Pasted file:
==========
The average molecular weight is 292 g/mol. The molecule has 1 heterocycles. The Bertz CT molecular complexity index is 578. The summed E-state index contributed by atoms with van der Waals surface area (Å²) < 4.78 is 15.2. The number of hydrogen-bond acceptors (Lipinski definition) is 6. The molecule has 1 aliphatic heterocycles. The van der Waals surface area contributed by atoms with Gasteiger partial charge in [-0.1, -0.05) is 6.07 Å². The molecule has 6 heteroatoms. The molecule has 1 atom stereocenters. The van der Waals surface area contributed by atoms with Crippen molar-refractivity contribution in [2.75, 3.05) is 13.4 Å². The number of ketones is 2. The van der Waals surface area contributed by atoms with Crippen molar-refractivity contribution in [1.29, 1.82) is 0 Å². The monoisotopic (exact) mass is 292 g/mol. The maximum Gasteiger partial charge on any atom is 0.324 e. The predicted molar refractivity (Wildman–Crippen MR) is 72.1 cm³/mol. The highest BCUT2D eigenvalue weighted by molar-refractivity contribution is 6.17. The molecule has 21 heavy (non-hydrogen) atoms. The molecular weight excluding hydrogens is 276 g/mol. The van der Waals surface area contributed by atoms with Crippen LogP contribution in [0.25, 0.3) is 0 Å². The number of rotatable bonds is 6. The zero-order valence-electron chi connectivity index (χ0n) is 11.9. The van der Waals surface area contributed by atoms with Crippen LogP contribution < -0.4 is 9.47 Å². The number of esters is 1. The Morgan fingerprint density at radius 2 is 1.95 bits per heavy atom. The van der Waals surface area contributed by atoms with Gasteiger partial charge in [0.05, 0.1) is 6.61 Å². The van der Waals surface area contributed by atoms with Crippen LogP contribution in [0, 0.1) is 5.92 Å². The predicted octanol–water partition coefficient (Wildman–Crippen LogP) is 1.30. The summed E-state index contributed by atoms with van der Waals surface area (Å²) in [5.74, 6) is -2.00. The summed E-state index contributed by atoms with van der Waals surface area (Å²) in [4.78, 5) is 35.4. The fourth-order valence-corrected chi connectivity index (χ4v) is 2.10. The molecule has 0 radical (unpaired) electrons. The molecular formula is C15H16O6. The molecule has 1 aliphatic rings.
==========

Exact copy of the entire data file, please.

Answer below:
The average molecular weight is 292 g/mol. The molecule has 1 heterocycles. The Bertz CT molecular complexity index is 578. The summed E-state index contributed by atoms with van der Waals surface area (Å²) < 4.78 is 15.2. The number of hydrogen-bond acceptors (Lipinski definition) is 6. The molecule has 1 aliphatic heterocycles. The van der Waals surface area contributed by atoms with Gasteiger partial charge in [-0.1, -0.05) is 6.07 Å². The molecule has 6 heteroatoms. The molecule has 1 atom stereocenters. The van der Waals surface area contributed by atoms with Crippen molar-refractivity contribution in [2.75, 3.05) is 13.4 Å². The number of ketones is 2. The van der Waals surface area contributed by atoms with Crippen molar-refractivity contribution in [1.29, 1.82) is 0 Å². The monoisotopic (exact) mass is 292 g/mol. The maximum Gasteiger partial charge on any atom is 0.324 e. The predicted molar refractivity (Wildman–Crippen MR) is 72.1 cm³/mol. The highest BCUT2D eigenvalue weighted by molar-refractivity contribution is 6.17. The molecule has 21 heavy (non-hydrogen) atoms. The molecular weight excluding hydrogens is 276 g/mol. The van der Waals surface area contributed by atoms with Crippen LogP contribution in [0.25, 0.3) is 0 Å². The number of rotatable bonds is 6. The zero-order valence-electron chi connectivity index (χ0n) is 11.9. The van der Waals surface area contributed by atoms with Crippen LogP contribution < -0.4 is 9.47 Å². The number of esters is 1. The Morgan fingerprint density at radius 2 is 1.95 bits per heavy atom. The van der Waals surface area contributed by atoms with Gasteiger partial charge in [0.05, 0.1) is 6.61 Å². The van der Waals surface area contributed by atoms with Crippen LogP contribution in [0, 0.1) is 5.92 Å². The predicted octanol–water partition coefficient (Wildman–Crippen LogP) is 1.30. The summed E-state index contributed by atoms with van der Waals surface area (Å²) in [5.74, 6) is -2.00. The summed E-state index contributed by atoms with van der Waals surface area (Å²) in [4.78, 5) is 35.4. The fourth-order valence-corrected chi connectivity index (χ4v) is 2.10. The molecule has 0 radical (unpaired) electrons. The molecular formula is C15H16O6. The molecule has 1 aliphatic rings.